While shared social history explains part of why Christians gravitate toward secular self-help, author and pastor Sharon Hodde Miller believes that something else fuels contemporary demand.

“One of the implications of the gospel is that we are being restored to right relationship to God, and we are being restored to one another,” she said. “But we’re also being restored to ourselves and in ourselves.”

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The church she and her husband colead intentionally incorporates “self” into spiritual formation, Miller said, because they’ve seen it neglected in other congregations. “We wanted to name the full implications of the gospel for our lives. I do think that there is a sense in which self-help is a very important subcategory of the implications of the gospel.”

In Miller’s thinking, when churches fail to articulate how the gospel restores the self, secular (or functionally secular) authors and publishers fill the gap. Whether these messages are consistent with the gospel is beside the point for many readers striving to better themselves however they can.

Miller confessed discomfort with the genre insofar as “self” becomes an end unto itself—so much so that she authored her book Free of Me to challenge this focus. “One of the reasons I wrote my first book,” she told me, “was because I felt like a lot of the language around self-help—its vision—was too small.” Citing Augustine, she noted that Christianity has historically understood the self as “being bent in on itself, and what the grace of God does is unbend our souls and reorient us back toward God—toward love of God and love of others.”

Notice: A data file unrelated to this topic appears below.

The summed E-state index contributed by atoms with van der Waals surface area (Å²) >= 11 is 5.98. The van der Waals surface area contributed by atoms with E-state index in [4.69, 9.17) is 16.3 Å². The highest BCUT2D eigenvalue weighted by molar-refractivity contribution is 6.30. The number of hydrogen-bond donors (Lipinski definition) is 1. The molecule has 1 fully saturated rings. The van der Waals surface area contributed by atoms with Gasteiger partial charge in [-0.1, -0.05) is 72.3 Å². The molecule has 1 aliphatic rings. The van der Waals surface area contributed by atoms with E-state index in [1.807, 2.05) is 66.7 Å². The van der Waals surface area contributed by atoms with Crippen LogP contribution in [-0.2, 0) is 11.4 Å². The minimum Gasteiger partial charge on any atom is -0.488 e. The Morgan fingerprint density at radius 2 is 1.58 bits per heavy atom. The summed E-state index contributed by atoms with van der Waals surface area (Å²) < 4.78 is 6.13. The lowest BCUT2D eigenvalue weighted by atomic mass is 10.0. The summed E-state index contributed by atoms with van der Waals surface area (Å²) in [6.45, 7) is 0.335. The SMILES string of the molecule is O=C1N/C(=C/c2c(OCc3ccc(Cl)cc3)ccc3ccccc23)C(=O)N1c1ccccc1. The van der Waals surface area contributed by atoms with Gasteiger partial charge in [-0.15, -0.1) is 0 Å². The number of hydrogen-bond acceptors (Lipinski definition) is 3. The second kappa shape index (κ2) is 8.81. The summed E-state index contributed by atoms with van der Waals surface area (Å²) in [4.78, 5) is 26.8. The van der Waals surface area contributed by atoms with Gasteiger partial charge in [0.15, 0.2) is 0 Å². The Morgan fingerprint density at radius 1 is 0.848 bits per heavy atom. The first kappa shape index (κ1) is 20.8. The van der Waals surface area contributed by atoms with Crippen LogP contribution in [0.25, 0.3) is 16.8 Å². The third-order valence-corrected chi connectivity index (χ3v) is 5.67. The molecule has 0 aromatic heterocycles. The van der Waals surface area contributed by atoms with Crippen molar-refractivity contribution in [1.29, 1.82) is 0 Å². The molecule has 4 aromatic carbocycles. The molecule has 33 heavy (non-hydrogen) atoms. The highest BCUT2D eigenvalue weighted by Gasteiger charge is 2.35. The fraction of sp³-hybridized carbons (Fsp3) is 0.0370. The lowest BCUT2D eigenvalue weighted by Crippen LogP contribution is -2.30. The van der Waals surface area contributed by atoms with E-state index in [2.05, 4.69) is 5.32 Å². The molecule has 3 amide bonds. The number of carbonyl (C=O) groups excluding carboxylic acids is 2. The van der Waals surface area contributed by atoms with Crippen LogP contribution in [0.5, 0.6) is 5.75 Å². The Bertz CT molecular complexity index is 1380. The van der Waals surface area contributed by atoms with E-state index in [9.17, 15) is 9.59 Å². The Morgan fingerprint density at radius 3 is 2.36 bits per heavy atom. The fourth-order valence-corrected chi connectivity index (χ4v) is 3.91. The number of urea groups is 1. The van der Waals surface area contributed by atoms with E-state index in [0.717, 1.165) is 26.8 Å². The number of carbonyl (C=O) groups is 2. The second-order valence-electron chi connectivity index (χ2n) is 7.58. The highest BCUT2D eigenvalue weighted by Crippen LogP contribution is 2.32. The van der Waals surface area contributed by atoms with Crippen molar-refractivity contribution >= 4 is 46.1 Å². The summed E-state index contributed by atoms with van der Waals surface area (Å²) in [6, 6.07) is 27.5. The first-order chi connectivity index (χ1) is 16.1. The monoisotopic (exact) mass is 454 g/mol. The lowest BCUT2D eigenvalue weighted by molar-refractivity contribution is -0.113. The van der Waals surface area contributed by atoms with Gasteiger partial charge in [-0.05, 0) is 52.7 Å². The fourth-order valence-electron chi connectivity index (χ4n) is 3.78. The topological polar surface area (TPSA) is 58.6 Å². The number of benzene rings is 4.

Miller’s concerns about the genre are not unwarranted, especially given the relationship between medium and message. “Form very much determines content,” Prior wrote to me, “and this is no less true of the form (or medium) of books. Reading is (generally) a solitary, individual activity, one that generates one’s sense of self and one’s sense of personal agency.” In other words, self-help books by their very nature assume that personal growth is an individual pursuit, the product of our own agency.